Go here and sign the petition to stop SOPA and PIPA. Remind your “representatives” in the House that we outnumber them by 700,000 to 1.

Monday, January 16


Lookee here at this beautiful forecast. We are so parched here the air is crunchy. Over the weekend Yosemite National Park was advertising on the radio for people to come up and leave the tire chains at home—all the roads are free of snow for the first time since 1933. Skate on the lakes and ponds. Heck, even go out on the ice and have a picnic since it was warm and sunny and you won’t get your picnic blanket all dirty.

This morning I heard on a San Francisco radio station that people should prepare for pounding rain. Pounding! I hope it doesn’t all come in at once then run off before soaking in. Nice and gentle. Take your time, clouds. Just come in and park here for awhile. Free parking, we promise.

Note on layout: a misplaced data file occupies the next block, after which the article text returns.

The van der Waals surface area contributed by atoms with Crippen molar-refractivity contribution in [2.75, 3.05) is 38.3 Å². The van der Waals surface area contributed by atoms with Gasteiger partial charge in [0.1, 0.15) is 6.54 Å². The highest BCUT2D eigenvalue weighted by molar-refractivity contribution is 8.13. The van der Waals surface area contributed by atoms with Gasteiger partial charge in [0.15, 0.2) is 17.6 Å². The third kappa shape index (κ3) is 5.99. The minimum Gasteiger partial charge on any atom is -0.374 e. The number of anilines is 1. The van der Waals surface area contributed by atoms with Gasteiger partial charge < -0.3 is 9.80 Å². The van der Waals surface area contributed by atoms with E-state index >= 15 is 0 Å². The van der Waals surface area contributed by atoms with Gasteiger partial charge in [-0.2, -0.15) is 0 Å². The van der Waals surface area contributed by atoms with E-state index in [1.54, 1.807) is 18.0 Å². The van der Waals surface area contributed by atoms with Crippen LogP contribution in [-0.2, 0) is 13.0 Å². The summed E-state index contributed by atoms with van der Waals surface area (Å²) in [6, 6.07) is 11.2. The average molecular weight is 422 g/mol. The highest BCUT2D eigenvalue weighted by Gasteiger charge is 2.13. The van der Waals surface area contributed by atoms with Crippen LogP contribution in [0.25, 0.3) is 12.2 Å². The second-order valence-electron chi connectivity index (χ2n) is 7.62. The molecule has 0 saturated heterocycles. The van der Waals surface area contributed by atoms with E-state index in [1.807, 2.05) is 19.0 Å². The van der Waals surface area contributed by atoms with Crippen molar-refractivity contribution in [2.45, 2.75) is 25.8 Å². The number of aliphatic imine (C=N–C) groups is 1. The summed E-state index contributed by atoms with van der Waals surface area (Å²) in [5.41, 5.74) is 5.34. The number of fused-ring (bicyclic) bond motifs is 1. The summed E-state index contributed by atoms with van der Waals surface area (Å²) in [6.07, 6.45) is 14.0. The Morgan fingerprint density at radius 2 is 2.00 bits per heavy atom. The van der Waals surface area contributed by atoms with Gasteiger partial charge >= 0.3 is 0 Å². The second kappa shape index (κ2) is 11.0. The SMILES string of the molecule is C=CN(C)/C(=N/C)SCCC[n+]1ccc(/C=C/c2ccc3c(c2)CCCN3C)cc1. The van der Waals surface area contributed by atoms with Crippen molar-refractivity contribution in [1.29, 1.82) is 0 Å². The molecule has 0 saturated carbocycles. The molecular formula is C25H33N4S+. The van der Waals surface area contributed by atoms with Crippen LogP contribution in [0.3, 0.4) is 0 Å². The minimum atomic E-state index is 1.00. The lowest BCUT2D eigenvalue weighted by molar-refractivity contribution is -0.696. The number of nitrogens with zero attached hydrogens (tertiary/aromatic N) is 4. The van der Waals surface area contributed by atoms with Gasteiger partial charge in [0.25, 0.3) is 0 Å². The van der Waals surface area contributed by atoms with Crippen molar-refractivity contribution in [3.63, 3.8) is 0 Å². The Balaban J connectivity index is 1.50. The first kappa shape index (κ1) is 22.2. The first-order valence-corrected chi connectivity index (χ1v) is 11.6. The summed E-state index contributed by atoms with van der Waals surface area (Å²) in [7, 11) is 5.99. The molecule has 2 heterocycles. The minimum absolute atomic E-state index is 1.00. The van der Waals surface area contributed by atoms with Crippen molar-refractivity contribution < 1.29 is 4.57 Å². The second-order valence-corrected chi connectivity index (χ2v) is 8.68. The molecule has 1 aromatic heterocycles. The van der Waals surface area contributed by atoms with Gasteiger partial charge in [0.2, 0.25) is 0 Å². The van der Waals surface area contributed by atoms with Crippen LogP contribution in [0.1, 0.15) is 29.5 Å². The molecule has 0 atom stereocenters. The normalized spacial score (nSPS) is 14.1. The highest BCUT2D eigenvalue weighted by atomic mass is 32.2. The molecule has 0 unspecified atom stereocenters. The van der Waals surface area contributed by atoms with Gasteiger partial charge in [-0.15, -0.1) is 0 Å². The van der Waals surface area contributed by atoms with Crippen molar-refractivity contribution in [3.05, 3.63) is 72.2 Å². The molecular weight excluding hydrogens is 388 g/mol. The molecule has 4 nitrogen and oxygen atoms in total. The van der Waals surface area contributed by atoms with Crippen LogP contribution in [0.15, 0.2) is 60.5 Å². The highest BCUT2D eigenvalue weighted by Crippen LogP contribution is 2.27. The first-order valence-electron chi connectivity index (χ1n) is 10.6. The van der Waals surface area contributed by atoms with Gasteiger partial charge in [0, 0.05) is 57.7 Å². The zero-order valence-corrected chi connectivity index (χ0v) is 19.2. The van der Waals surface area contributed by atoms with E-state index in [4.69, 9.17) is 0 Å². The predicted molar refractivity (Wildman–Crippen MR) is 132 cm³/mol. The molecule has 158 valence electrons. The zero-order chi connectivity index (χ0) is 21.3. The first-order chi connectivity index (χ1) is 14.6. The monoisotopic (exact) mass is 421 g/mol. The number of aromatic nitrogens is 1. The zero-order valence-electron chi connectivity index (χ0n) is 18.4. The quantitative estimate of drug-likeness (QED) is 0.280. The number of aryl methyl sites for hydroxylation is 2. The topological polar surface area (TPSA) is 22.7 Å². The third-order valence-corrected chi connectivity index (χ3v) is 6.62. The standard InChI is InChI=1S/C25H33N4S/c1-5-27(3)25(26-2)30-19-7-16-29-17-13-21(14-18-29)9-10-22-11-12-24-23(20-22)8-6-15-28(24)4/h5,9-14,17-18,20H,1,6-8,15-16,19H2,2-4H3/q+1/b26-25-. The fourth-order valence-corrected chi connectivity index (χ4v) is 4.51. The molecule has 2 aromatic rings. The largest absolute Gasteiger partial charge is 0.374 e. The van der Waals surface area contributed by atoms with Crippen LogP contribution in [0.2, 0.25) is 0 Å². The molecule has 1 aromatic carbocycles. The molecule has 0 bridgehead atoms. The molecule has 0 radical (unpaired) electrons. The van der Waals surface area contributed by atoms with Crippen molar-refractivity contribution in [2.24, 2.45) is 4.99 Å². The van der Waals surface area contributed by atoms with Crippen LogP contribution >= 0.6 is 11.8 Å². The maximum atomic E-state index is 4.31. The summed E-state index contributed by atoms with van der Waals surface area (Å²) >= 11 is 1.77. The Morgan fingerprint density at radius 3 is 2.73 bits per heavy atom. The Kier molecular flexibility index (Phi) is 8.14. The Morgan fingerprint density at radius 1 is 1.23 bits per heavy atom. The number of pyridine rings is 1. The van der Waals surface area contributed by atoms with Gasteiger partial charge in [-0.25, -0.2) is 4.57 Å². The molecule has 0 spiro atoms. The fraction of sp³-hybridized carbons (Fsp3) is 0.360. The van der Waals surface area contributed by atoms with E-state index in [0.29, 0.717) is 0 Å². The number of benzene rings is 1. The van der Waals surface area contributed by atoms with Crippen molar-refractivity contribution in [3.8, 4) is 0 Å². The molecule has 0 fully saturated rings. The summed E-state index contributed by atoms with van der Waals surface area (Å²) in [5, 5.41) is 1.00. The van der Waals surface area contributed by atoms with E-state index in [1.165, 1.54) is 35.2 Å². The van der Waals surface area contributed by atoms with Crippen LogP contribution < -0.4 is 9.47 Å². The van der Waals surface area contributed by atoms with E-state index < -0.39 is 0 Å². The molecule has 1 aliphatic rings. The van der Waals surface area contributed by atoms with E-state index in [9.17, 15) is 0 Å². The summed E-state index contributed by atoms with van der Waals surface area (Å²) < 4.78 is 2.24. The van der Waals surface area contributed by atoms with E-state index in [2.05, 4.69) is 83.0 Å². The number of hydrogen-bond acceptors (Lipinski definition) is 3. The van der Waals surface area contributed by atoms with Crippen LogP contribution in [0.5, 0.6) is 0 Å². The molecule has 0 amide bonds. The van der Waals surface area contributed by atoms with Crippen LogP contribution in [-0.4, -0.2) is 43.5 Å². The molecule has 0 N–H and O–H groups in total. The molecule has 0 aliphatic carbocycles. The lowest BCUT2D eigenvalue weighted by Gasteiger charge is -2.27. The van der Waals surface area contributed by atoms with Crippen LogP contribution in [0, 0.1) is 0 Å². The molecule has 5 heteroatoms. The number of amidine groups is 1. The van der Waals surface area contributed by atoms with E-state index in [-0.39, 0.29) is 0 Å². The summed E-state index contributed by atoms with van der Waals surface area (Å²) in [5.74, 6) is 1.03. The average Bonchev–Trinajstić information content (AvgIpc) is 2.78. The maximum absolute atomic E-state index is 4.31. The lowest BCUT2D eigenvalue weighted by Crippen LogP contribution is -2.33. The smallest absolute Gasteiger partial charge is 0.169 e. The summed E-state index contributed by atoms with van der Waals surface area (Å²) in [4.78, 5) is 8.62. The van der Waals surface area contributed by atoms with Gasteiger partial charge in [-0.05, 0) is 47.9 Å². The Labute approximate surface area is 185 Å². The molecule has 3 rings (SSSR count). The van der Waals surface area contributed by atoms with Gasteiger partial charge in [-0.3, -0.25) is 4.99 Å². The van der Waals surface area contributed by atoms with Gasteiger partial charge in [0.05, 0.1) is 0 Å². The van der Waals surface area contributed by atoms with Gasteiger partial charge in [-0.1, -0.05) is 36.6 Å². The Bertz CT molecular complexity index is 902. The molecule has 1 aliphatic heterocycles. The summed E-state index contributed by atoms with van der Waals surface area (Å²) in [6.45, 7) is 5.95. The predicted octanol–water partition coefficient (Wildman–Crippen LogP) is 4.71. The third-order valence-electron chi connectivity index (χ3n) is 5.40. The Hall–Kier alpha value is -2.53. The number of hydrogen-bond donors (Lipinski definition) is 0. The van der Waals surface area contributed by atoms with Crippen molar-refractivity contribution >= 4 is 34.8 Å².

Saturday, January 14

New! Lose seven pounds in only two days!

I have discovered a quick weight-loss method that gives guaranteed results. Let’s say you’ve expanded to the last notch on your belt and don’t have a leather punch. Just catch “the bug that’s going around,” spend a couple of days in bed, make sure you’re close to a toilet and have a plentiful supply of TP, and be prepared to dash to said toilet every one or two hours (leave the lid up). Sweating and a dull headache are optional. Make sure you have a nice clean wastebasket to use for depositing the weight you’re losing orally while simultaneously losing more on the toilet (this was handy at least a couple of times).

I started this program Wednesday night. It ended Friday night. Would I recommend such a rigorous regimen? Only if you don’t have a leather punch or a longer belt.